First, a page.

The indian tribes of central and northern America were among the first users of the tobacco plant. Indians as early as 600 A.D. smoked tobacco. For many of these tribes tobacco was smoked during religious ceremonies using a pipe and was not used on a regular basis. Indians also smoked tobacco in pipes for medicinal purposes.
When early explorers began coming to America it was noted that tobacco was a valuable crop to the natives of the country. Many of these explorers, including Christopher Columbus were given tobacco as a gift by the Native Americans. Though these explorers brought the tobacco leaves and seeds back to europe with them its use did become popular until the early 1600s.
When the use of tobacco related products became popular, early American colonist began cultivating it their first cash crop. Eventually it became the colonist largest export. It was also the greatest source of income for the original settlers Jamestown, Virginia. The revenue derived from selling tobacco aided in funding the revolutionary war. Tobacco was even a cash crop for our very first president George Washington.
Chewing tobacco, smoking or hand rolling tobacco cigarettes became increasingly popular in the 1800s. However, at the time daily use was not common. The need for more crop and faster production eventually lead to the use of slaves in America. In the late 1800s the first commercial cigarette was made and was originally sold to civil war soldiers.
Later in 1881 a cigarette making machine was created and the first cigarette factory was opened. The first commercial cigarette brand was called Duke and Durham. Initially sales for the first commercial cigarette company were around 10 million cigarettes the first year the factory was open, but within five years one billion cigarettes were sold commercially. This company was owned the son by the maker of the first commercial cigarette Buck Duke and the maker of the first cigarette making machine James Bonsack.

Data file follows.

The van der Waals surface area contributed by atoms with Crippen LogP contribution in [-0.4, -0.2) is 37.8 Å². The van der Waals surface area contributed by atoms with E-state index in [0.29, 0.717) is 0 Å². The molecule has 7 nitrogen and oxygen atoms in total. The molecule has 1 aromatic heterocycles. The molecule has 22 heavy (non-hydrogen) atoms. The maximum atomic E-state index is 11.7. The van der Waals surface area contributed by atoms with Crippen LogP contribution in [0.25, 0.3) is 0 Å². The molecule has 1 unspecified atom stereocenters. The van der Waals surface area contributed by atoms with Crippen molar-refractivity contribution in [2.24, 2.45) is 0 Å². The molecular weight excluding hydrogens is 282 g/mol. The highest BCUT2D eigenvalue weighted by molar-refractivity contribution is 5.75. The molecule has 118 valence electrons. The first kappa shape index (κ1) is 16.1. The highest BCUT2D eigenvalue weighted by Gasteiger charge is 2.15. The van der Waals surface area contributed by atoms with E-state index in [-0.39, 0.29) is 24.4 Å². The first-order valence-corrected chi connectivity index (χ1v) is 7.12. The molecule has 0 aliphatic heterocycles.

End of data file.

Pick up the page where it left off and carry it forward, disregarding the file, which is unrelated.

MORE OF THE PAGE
The First American Tobacco Company Eventually, Buck Duke and his father started the first American tobacco company. They called the company The American Tobacco Company. Their Company reigned supreme until the the early 1900s when Philip Morris Created the Marlboro brand cigarette. By the mid 1900s cigarette production had reached 300 billion annually.
Celebrities, Politicians, Santa, Children and Cartoon Characters
In the early to mid 1900s, celebrities, politicians, and cartoon characters were routinely used to sell cigarettes. In this article from The New York Times, a reporter talks about a new exhibit that explores the checkered history of tobacco marketing, from blatantly false "facts" to the advertisers' desire to win over consumers at a young age. The exhibit explores the way cigarette advertising has and hasn't changed.
But how about doctors and other medical professionals, proclaiming the merits of various cigarette brands? Or politicians? What about cartoon characters in cigarette ads? Or children? Babies? Even Santa Claus?
Those images — some flabbergasting, even disturbing — were also used by Madison Avenue to peddle tobacco products. An exhibit that opens on Tuesday in New York presents cigarette ads from the 1920s through the early 1950s in an effort to demonstrate what has changed since then — and what may not have.
The exhibit, of hundreds of print ads and television commercials, is titled “Not a Cough in a Carload: Images Used by Tobacco Companies to Hide the Hazards of Smoking.” The first part of the title is borrowed from a slogan for Old Gold cigarettes, a brand that subsequently boasted in its ads of being “made by tobacco men, not medicine men.”
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